What I found out is that when I look through the grain focuser and hit the expose button, it starts out of focus and comes into focus gradually over 15 seconds.
Originally Posted by Ian Grant
Sometimes the head on enlargers slip, they usually have a counterweight or spring system. This happens with Durst's and some other makes because the pressure pads wear, these lock the head assembly and it's very simple adjustments to cure the problem. Ironiocally the head creeps up the column.
Originally Posted by mwdake
I have a D5 that does exactly that, the head does not move but the bellows lock is a bit loose and I have seen it creep down and watched the focus change.
The timer does not control bellows creep or column slip. Any relationship would be only coincidental; though absent more info from the OP, creep/slip is an outside possibility.
The negative could be moving, or the focusing gears could be slipping. The latter used to happen all the time on my Beseler B22 until I did a "CLA" on it. It's a cheesy enlarger, but the plus side is that it is extremely easy to take apart and adjust. So, I would check both possibilities, though I cannot say I have had the buckling issue with anything but an open 4x5 film carrier. Do you use tape to hold your film down flat?
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The negative probably was focused with the heat build up during focusing of an already popped neg. So as the negative cooled again it is out of focus on the start exposure n returns in focus as it warms up again.
1--Heat absorbing glass is what you need or maybe an extra like I did. I put another HAG in my 4x5 Besseler right in the filter drawer as well as using the standard one in the head. That huge bulb get things pretty hot in there.
2--Glass neg carrier
3--- Best solution of all.... Cold light, unless you are doing color work. I converted a long time ago and will never go back to tungstin again.
Anyone can make a Digital print, but only a photographer can make a photograph.
It couldn't be the column slipping. I tightened it so much that I could barely focus.
I'm using 35mm negatives. I never had a problem before. I've used glass negative holders before with the exact same results, so I went glassless for the last 2 years and never had an issue with unsharp corners or uneven focusing problems.
I've had the beseler 4x5 enlarger for 2 months and have been printing medium and 35mm negatives up to 20x24 with amazing results. This only happened last night on all 3 negatives I went in to print. I ended up just focusing, then starting the time 20 seconds before the exposure and all my prints were great after that. It made burning and dodging a huge pain, but I just rolled with the punches. My glass carrier won't fit my beseler, so I'll have to hunt for a new one or make my own. I'm not huge on the idea of spotting more than I need to, but I'm pretty good at it and I guess I'll just have to go that route. I've lowered the top bellows further from the light source so I'll see if I can go that route for a while.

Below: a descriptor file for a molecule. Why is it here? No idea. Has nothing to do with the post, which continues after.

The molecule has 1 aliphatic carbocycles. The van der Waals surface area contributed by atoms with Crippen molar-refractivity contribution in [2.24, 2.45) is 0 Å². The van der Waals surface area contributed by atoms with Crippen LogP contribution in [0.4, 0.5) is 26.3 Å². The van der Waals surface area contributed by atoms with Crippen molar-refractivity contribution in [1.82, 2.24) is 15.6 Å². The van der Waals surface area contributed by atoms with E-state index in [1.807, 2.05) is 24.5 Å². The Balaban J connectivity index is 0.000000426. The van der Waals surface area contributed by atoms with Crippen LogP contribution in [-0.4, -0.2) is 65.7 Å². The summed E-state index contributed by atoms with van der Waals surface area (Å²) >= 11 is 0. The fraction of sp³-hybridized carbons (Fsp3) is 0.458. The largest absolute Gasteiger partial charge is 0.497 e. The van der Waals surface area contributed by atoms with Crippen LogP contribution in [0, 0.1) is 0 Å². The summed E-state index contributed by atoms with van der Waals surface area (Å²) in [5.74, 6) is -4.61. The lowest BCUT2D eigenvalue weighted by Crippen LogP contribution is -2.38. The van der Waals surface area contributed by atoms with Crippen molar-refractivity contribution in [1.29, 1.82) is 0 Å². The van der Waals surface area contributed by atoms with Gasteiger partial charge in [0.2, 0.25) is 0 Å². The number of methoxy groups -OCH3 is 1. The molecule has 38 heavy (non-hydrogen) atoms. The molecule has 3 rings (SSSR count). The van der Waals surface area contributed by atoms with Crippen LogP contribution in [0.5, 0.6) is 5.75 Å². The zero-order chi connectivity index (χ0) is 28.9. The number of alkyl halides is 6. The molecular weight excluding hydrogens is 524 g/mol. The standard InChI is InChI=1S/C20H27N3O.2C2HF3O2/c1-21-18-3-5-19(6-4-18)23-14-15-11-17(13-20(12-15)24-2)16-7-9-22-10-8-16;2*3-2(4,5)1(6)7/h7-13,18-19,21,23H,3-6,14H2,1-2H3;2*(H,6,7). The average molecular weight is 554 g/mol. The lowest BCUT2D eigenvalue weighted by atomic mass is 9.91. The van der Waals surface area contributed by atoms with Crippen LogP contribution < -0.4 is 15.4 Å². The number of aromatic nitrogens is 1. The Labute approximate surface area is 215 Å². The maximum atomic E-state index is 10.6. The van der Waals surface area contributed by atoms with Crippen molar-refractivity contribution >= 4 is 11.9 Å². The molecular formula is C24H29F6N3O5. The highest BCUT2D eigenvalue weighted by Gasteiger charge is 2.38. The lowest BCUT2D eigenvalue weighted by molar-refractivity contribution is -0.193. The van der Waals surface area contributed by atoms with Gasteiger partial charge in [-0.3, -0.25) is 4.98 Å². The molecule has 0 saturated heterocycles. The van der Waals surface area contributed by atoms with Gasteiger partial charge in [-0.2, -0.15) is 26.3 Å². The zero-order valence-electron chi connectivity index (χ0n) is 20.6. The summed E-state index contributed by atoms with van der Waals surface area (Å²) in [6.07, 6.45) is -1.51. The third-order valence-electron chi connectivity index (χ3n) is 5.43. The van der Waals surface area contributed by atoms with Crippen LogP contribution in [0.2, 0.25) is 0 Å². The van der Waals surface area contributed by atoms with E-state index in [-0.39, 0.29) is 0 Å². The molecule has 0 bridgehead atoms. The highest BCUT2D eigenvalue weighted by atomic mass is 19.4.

The only reason I can imagine this issue occurring now is that I had a huge flood in my darkroom last night as well, spent 3 hours cleaning it up, but noticed it was extra humid. I'm wondering if the combination of the heat from the lamp and the humidity in the air had something to do with the negatives buckling? Maybe someone could elaborate on that theory?
More humidity makes negatives more flexible. Since it was just three negaives and none before the flood or since the flood, then humidity is surely the cause. It must have been just enough to go past the tipping point to allow popping.
Keep your darkroom dry and see if the problem never recurs.
The humidity from the flood could also affect the focus and elevation locks and the stiffness of the bellows on the enlarger.
“Photography is a complex and fluid medium, and its many factors are not applied in simple sequence. Rather, the process may be likened to the art of the juggler in keeping many balls in the air at one time!”
Ansel Adams, from the introduction to The Negative - The New Ansel Adams Photography Series / Book 2